During Harrison's term legislation providing for federal supervision of all congressional elections was defeated several times. The legislation had been drafted to ensure the voting rights of blacks as mandated by the Fifteenth Amendment. Harrison was a strong supporter of the bill and also of legislation to ensure education for southern blacks, which was also defeated. These were the last significant attempts to provide these Civil Rights until the 1930s.

With regard to foreign policy, Harrison had an aggressive attitude and little patience for drawn-out diplomatic negotiations. He helped convince several European countries to lift their restrictions on the importation of U.S. pork products, thus increasing U.S. exports of pork from approximately 47 million pounds in 1891 to 82 million pounds in 1892. Harrison also played a part in solving disputes between the United States, England, and Canada regarding seal hunting in the Bering Sea. And his tenacity proved successful in avoiding a war with Chile in 1892. Harrison's attitude toward foreign relations was emulated by Theodore Roosevelt and other politicians.

When Harrison sought reelection in 1892, Cleveland once again opposed him. This time Cleveland emerged the victor.

Harrison has been described as an aloof loner, lacking in personal magnetism, but a man of great intellect. After he failed to secure a second term as president, he was revered as an elder statesman, giving lectures and acting as chief counsel for Venezuela in a boundary dispute with British Guiana.

After a bout with pneumonia, Harrison died March 13, 1901, in Indianapolis, Indiana.

Further readings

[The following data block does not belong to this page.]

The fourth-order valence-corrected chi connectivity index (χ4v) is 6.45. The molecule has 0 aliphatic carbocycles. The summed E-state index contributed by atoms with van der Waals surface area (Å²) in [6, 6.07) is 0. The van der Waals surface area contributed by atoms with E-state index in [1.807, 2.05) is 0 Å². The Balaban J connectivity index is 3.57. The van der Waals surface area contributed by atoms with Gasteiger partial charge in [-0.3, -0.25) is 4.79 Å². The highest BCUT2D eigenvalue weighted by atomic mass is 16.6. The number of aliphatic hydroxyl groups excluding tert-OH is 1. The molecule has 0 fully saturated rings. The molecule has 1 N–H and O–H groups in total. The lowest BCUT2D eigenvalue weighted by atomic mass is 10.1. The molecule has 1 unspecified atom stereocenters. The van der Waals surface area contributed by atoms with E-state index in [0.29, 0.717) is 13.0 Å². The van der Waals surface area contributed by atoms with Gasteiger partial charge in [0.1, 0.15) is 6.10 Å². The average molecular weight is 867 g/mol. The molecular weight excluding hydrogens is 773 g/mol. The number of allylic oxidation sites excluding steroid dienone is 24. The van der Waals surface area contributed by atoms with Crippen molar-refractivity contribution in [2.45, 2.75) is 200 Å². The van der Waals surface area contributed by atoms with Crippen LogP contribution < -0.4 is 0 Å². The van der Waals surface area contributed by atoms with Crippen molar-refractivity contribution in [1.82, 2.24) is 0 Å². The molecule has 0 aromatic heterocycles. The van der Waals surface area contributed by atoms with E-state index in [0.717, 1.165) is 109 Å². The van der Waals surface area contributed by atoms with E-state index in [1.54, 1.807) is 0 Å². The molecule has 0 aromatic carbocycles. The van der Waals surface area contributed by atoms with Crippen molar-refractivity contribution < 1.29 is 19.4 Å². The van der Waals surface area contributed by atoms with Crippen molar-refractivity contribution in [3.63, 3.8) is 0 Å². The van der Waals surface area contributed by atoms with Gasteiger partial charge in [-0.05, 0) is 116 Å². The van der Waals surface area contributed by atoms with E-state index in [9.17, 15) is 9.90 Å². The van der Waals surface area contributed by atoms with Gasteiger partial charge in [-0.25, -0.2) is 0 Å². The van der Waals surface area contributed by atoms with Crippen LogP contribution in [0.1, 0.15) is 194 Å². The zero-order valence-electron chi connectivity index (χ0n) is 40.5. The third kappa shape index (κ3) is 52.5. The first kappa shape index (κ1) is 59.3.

Lyle, Jack. 1996. "Benjamin Harrison First ISBA President." Res Gestae 39 (January): 19.

Socolofsky, Homer E., and Allan B. Spetter. 1987. The Presidency of Benjamin Harrison. Lawrence: Univ. Press of Kansas.

References in classic literature ?
By the way," said he to Joseph Harrison, "you found some place, I understand, where the fellow scaled the fence.
Miss Harrison," said Holmes, speaking with the utmost intensity of manner, "you must stay where you are all day.
It was arranged as he suggested, though Miss Harrison excused herself from leaving the bedroom, in accordance with Holmes's suggestion.
Why had he asked Miss Harrison to remain in the sick-room all day?
The blind was not down in your room, and I could see Miss Harrison sitting there reading by the table.
Yes; I had given Miss Harrison instructions to lock the door on the outside and take the key with her when she went to bed.
The facts of the case, as far as I have worked them out, are these: this Joseph Harrison entered the office through the Charles Street door, and knowing his way he walked straight into your room the instant after you left it.
I kept Miss Harrison in it all day so that he might not anticipate us.
Joseph Harrison is a gentleman to whose mercy I should be extremely unwilling to trust.
He had striven to help the unfortunate Harrison at the risk of incurring Wolf Larsen's anger.
But making an extra trip to the galley a little later, I was gladdened by the sight of Harrison staggering weakly from the rigging to the forecastle scuttle.
I could see that he knew what had made me possibly as sick as Harrison, that he was trying to draw me, and I answered, "It was because of the brutal treatment of that boy.